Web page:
Trump under oath: Six things to watch for as the former president testifies

Trump will take the stand in a case that could unravel his business empire.

On Monday, Donald Trump will leave the campaign trail for a place where he’ll still be the center of attention: a witness box.

The former president is set to testify in the ongoing $250 million civil fraud trial concerning a lawsuit in which Trump stands accused of orchestrating sweeping corporate fraud by inflating his net worth. New York Attorney General Tish James, who brought the case, alleges that Trump, his adult sons and their business associates used falsified documents about his net worth in order to obtain favorable terms from banks and insurers.

Trump is no stranger to answering questions under oath. Over a career filled with legal problems, he has sat for depositions time and time again, including since he left the White House. But when he takes the stand Monday, it will be his first time in a decade giving extended testimony in open court. (He did spend a few minutes on the stand late last month testifying about out-of-court remarks that violated a gag order.)

The judge overseeing the case, Justice Arthur Engoron, ruled prior to the start of the trial that Trump and the other defendants are liable for fraud with regard to the financial documents concerning his net worth, so the trial largely concerns the level of monetary penalties they will face.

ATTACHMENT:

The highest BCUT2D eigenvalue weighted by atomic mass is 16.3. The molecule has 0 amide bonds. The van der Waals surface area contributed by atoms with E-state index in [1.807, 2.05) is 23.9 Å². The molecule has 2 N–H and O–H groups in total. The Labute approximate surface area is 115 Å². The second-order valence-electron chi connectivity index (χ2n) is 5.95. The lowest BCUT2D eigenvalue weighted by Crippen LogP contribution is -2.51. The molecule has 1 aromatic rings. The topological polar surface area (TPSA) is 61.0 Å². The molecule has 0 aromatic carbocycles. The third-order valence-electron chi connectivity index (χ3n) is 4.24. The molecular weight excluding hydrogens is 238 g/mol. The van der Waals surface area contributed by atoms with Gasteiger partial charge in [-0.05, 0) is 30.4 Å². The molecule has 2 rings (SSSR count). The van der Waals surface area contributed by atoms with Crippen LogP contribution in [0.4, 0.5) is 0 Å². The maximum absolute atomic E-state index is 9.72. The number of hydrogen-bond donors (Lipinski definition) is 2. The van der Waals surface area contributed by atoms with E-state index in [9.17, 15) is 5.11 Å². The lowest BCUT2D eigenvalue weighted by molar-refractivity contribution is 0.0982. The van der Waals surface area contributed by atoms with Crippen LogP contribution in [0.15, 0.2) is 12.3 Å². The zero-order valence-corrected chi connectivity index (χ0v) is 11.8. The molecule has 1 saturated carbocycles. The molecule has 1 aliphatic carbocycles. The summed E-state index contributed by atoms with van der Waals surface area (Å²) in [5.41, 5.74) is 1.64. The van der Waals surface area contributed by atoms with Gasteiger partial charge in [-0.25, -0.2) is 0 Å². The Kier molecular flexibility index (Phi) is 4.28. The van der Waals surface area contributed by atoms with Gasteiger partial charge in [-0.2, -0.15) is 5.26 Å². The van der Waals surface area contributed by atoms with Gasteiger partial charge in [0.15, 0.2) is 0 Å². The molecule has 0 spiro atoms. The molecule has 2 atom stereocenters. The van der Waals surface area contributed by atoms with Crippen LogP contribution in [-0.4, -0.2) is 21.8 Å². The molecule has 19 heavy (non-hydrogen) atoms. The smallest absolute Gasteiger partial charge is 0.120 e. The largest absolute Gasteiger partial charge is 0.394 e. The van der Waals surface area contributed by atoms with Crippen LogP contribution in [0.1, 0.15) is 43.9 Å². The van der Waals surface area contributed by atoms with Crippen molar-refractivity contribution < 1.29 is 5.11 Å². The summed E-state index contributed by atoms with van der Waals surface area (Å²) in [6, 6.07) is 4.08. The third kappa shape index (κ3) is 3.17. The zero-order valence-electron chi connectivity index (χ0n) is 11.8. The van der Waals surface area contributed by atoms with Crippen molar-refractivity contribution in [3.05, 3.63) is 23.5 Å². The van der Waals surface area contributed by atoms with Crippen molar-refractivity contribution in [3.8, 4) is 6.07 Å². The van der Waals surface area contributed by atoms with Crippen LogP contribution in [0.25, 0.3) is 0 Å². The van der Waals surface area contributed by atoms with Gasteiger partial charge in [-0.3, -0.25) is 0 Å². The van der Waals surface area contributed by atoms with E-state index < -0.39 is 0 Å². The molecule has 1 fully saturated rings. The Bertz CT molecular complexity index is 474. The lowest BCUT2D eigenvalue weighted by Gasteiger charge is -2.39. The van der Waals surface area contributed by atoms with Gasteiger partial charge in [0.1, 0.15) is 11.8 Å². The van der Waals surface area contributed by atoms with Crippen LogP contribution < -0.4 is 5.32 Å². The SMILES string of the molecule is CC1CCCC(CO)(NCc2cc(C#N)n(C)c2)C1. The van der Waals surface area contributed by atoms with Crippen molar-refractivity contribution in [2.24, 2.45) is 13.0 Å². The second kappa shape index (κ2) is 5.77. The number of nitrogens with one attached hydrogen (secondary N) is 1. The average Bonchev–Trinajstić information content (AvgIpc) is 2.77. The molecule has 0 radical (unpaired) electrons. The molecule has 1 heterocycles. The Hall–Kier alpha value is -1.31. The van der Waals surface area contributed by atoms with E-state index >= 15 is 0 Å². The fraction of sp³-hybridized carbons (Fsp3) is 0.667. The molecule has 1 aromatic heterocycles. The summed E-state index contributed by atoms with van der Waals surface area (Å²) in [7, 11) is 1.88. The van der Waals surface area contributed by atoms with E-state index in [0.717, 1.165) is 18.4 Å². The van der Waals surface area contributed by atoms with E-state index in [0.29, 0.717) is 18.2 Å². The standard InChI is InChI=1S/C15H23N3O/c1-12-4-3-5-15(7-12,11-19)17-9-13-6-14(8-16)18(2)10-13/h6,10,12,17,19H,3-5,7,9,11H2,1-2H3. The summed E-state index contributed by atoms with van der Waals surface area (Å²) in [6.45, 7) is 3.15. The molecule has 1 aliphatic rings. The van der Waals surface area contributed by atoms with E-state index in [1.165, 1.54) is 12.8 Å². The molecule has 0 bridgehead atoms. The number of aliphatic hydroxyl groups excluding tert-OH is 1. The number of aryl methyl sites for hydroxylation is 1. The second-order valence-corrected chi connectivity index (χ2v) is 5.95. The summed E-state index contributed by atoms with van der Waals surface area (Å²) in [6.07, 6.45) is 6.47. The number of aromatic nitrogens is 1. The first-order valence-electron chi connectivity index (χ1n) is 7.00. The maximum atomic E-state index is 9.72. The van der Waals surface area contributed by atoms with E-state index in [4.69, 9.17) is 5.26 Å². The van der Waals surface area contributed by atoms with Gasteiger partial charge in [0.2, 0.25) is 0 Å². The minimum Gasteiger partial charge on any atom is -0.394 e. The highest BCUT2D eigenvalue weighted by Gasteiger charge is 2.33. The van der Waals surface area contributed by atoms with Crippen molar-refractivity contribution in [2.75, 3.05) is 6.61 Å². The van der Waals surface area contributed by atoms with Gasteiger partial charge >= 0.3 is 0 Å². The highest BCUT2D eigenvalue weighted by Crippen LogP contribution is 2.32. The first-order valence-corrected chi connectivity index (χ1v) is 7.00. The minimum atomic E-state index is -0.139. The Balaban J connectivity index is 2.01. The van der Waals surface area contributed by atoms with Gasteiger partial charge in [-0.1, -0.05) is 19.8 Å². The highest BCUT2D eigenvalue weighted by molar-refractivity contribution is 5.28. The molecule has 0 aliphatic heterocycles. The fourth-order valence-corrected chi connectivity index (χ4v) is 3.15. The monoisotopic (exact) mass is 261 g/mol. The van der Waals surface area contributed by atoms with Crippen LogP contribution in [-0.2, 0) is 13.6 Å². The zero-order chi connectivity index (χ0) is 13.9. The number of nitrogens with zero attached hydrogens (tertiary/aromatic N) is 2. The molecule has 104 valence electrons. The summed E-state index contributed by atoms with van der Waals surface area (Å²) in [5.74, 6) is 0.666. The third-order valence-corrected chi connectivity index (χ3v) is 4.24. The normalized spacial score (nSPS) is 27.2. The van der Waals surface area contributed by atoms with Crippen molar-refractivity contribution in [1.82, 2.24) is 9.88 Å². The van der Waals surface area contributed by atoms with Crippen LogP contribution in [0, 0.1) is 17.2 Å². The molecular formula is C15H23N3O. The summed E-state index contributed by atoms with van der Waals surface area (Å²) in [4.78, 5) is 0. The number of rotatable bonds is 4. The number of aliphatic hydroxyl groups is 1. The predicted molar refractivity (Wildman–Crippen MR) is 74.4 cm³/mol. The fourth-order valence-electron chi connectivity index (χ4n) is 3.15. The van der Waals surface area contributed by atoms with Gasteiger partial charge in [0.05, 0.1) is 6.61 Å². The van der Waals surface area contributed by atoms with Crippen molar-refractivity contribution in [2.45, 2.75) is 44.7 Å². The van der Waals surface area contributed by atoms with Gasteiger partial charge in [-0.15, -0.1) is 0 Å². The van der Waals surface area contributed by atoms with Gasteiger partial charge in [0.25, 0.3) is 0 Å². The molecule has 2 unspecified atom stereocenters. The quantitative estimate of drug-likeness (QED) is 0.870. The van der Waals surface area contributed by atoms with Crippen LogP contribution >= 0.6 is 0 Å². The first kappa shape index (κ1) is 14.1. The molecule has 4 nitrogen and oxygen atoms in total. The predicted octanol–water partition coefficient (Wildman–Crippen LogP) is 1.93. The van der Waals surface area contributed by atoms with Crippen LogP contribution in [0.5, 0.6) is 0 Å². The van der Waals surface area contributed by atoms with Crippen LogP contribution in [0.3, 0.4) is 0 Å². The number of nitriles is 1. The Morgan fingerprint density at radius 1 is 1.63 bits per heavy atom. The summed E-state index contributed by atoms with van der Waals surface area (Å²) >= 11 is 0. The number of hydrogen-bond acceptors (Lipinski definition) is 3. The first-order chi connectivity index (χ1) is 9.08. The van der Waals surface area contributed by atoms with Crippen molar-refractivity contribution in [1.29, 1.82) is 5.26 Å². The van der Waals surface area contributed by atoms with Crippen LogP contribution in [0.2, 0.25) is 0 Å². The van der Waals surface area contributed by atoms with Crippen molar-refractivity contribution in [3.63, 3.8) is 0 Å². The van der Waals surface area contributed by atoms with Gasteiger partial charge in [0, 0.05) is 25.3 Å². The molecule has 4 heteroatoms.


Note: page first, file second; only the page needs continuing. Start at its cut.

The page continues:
Lawyers for James have already called Trump’s sons Donald Trump Jr. and Eric Trump to testify. Now, James’ office will call Trump as a witness, and later in the week, the attorney general plans to call Trump’s daughter Ivanka Trump, who was previously dismissed as a defendant in the case.

With all eyes on the former president, here are six things to watch for.

What questions will Trump face?

Lawyers for the attorney general’s office are expected to ask Trump primarily about his level of involvement with the financial statements at issue and whether he directed the people creating those statements to inflate his net worth. He will likely face questions about the reporting structure of the Trump Organization and how that changed after he became president, as well as whether he intended for banks and insurers to rely on the allegedly fraudulent financial documents.

Will he use the witness stand as a campaign stump?

He can try. Since the start of the trial in early October, Trump has attended court proceedings a few times per week, and he has used those visits — specifically his entrances and exits from the courtroom itself — as an extension of the campaign trail, holding forth before dozens of news cameras to comment on the trial or other news events.

While he is testifying, the judge will likely direct him to keep his answers responsive to the questions being asked. That doesn’t mean he will.

If he doesn’t, and seeks to insert political commentary or remarks on other subjects, the judge will likely order that stricken from the official court record. But even so, Trump’s remarks, on or off topic, can still be reported by the media or others in the room.

Can he invoke his right against self-incrimination (aka plead the 5th)?